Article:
CDC: Babies infected with herpes following circumcision ritual

Posted Jun 9, 2012 by Elizabeth Batt
A new CDC report says eleven male newborns contracted laboratory-confirmed herpes infections in NY between November 2000 and December 2011, after undergoing a Jewish circumcision procedure called metzitzah b'peh.
Baby boy undergoing circumcision in jewish culture
Baby boy undergoing circumcision in jewish culture
Investigators from the New York City Department of Health and Mental Hygiene (DOHMH) discovered that the newborns contracted the herpes simplex virus (HSV), following an out-of-hospital Jewish ritual circumcision that involved a mohel (circumciser), who performed orogenital suction – removing blood from the wound with the mouth.
After metzitzah b'peh was performed said the report, 10 of the 11 newborns were hospitalized and two of the babies died. In six of the 11 cases health-care providers and investigators said, parent testimonies confirmed that the newborns had undergone the ritual circumcision. For the remaining five cases, genital infection possibly introduced by orogenital suction, was implicated.
The report followed a 2004 investigation by DOHMH into the deaths of twin boys who had contracted herpes simplex virus type 1 following circumcision with metzitzah b’peh. HSV-1, the virus responsible for causing cold sores is transmitted orally. The twins developed disseminated HSV-1 infection following the ritual circumcision said DOHMH.
The babies born by cesarean section to a mother with no history of oral and genital herpes, were circumcised eight days after birth by a mohel that practiced metzitzah b'peh. Just over a week later said the Centers for Disease Control, the twins received medical care for lesions "On their abdomen, buttocks, and perineum, including the genitals," and both tested positive for HSV-1.
Prior to the twins' case, a 2003 case was also linked to the same mohel, who tested positive for antibody to HSV-1 (blood), 97 days after the twins' circumcision was performed. DOMNH uncovered another eight similar cases through Dec. 2011 in New York City, which brought the total number of cases to eleven.
According to Cantor Philip L. Sherman, Mohel of White Plains, NY, he said on his website that he never performs metzitzah b'peh and never will. Sherman writes that the Talmud describes metzitzah as a method to prevent illness by drawing blood away from the wound to remove impurities.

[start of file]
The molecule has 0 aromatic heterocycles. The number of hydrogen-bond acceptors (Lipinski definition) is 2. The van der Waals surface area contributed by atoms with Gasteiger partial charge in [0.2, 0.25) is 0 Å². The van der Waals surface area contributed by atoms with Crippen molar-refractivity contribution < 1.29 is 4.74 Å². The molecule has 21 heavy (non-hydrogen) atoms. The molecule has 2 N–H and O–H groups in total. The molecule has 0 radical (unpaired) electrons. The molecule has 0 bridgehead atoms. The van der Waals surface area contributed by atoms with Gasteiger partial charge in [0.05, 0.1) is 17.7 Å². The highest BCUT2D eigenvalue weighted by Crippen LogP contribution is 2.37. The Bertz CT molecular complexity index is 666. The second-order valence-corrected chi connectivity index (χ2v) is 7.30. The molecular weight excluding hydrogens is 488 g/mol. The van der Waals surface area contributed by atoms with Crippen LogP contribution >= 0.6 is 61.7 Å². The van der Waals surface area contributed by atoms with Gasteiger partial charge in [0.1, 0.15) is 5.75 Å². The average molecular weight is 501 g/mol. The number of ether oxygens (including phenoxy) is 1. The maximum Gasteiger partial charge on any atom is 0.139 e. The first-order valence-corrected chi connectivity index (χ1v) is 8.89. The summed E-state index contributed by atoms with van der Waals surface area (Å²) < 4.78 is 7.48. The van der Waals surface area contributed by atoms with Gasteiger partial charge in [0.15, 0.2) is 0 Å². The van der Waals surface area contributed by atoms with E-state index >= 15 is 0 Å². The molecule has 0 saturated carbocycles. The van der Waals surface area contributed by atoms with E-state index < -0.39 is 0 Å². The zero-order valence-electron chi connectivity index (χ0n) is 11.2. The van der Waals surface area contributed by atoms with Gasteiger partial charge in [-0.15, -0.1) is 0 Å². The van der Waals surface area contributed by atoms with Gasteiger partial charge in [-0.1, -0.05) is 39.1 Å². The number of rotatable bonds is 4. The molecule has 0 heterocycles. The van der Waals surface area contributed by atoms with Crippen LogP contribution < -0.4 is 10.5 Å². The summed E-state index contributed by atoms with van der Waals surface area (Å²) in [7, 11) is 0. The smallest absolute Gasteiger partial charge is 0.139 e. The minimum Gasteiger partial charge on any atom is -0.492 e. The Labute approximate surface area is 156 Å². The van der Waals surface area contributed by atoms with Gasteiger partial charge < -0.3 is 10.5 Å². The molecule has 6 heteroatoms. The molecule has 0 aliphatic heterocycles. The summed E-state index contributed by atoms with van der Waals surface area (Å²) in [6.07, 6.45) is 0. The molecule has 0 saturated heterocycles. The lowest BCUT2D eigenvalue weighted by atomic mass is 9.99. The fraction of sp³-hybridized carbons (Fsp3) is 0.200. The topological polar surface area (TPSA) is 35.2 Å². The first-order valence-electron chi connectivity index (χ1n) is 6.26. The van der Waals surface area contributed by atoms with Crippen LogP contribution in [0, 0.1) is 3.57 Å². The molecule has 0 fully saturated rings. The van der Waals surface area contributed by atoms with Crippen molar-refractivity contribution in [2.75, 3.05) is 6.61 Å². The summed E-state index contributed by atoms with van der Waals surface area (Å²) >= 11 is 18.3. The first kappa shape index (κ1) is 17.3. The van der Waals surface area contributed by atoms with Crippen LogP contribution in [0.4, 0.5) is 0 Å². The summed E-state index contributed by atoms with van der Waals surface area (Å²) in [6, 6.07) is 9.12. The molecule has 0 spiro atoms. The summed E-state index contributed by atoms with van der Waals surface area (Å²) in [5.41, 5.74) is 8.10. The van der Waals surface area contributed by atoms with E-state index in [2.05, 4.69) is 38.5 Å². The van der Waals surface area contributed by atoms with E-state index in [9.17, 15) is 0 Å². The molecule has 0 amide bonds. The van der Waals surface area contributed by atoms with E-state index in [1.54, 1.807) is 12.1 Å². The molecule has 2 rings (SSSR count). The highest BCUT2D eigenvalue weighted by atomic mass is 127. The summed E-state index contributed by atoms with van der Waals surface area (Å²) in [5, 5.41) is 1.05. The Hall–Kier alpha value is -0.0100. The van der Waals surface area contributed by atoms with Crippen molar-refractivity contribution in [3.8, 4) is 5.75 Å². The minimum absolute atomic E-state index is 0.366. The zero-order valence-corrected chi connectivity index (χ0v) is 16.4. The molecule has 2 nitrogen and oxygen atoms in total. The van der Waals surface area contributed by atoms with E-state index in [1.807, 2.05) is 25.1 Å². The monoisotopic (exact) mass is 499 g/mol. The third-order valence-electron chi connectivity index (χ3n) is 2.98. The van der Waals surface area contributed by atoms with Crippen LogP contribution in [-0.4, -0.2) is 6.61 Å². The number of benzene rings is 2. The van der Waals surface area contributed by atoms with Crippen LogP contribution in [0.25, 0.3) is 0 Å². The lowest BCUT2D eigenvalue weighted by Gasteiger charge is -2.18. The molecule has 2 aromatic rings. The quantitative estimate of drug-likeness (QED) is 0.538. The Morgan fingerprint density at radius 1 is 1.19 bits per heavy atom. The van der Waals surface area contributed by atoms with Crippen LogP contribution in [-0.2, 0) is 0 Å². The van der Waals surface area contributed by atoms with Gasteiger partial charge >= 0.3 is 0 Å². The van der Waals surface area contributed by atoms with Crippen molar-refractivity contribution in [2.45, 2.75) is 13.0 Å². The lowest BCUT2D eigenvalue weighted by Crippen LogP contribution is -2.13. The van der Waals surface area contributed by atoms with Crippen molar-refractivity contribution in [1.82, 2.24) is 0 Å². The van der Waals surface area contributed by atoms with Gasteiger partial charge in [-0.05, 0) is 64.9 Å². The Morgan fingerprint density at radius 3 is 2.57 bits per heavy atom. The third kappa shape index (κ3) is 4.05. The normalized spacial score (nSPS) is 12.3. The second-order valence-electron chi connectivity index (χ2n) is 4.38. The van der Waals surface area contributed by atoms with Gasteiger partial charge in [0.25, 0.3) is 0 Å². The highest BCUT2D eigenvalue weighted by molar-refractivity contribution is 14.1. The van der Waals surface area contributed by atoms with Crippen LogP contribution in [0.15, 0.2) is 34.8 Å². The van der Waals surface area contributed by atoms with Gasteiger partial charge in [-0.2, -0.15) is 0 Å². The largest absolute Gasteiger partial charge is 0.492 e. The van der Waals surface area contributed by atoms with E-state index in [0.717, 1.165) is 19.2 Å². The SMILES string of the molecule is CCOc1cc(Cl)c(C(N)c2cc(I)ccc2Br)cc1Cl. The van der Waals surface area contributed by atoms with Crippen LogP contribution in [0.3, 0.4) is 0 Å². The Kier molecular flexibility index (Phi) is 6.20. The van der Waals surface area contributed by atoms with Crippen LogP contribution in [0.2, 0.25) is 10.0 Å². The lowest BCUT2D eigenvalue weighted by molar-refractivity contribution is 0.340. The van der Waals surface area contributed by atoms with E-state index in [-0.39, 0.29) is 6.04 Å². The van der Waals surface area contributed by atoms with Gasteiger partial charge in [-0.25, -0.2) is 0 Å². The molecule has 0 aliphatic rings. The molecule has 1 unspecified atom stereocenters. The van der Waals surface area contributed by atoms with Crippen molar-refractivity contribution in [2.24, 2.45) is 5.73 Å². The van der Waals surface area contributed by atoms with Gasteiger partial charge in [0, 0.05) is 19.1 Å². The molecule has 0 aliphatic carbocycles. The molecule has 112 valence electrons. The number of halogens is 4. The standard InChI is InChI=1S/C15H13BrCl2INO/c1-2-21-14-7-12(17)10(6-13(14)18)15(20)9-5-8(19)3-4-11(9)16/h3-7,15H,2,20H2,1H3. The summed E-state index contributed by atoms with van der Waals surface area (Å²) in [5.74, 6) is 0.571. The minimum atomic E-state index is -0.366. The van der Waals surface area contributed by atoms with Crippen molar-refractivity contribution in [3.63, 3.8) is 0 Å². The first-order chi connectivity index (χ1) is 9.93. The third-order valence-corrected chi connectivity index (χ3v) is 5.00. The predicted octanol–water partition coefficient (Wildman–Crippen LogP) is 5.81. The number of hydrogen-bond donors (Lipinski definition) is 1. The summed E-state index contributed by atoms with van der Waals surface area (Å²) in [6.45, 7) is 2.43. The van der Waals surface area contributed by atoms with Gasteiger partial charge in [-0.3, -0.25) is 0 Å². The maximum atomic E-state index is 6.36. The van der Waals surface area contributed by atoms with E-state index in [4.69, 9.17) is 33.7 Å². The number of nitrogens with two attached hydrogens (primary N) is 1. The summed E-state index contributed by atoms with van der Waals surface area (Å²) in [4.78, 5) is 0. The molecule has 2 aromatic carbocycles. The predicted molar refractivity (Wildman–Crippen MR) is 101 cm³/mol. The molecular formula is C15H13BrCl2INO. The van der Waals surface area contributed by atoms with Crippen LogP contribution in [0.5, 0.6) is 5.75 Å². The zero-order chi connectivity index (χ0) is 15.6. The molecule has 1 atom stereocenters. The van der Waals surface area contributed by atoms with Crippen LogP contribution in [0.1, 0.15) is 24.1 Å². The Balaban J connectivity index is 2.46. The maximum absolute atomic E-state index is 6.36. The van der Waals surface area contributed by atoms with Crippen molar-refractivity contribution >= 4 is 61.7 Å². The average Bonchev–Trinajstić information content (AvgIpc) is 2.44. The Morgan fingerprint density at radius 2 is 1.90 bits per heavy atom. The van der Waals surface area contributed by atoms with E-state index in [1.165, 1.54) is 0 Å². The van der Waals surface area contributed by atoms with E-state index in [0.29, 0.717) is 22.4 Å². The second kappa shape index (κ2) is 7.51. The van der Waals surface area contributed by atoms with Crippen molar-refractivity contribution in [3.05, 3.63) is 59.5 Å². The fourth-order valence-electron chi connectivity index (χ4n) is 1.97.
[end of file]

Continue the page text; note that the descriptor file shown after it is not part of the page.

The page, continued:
But "Performing metzitzah using one’s mouth is primarily a Chasidic custom," he says and although "many in the Chasidic community insist that direct oral contact (i.e. b’peh) is the only acceptable way to perform metzitzah, [...] the word metzitzah is described as a squeezing, and not suction.
Sherman insists that Metzitzah can be performed but orogenital suction should be eliminated.
NY City Health Commissioner Dr. Thomas Farley agrees, telling the Jewish Times:
There is no safe way to perform oral suction on any open wound in a newborn.
Several hospitals, adds the Times, "Including those serving the Haredi community, have agreed to distribute a brochure that describes the risk of contracting the herpes virus from the practice."
The CDC says the ritual and the risk of HSV infections in newborns, can have dire consequences for babies and result in death or permanent disability. But they acknowledge that the procedure can be difficult to curb because it is a traditional religious practice. As a result the Center says, "Rabbinical authorities in some ultra-Orthodox Jewish communities maintain that direct orogenital suction is an integral part of ritual circumcision."
The CDC is urging physicians to counsel parents about the risks surrounding metzitzah b'peh, and the threat of infection from direct orogenital suction. The Center advises doctors to be on alert, "Because approximately 20% of neonatal herpes patients do not have skin lesions." Physicians it said, should therefore consider herpes infection when evaluating any newborn infant presenting with a fever following Jewish ritual circumcision.
But the CDC is also taking things one step further by asking local health departments to alert the mohel who performs the metzitzah b'peh ritual, and offer him the opportunity to voluntarily cease putting infants at risk. If that fails says the Center, "To protect infants' health," departments may even "need to take legal measures to ensure mohelim associated with cases of neonatal herpes cease the practice of direct orogenital suction."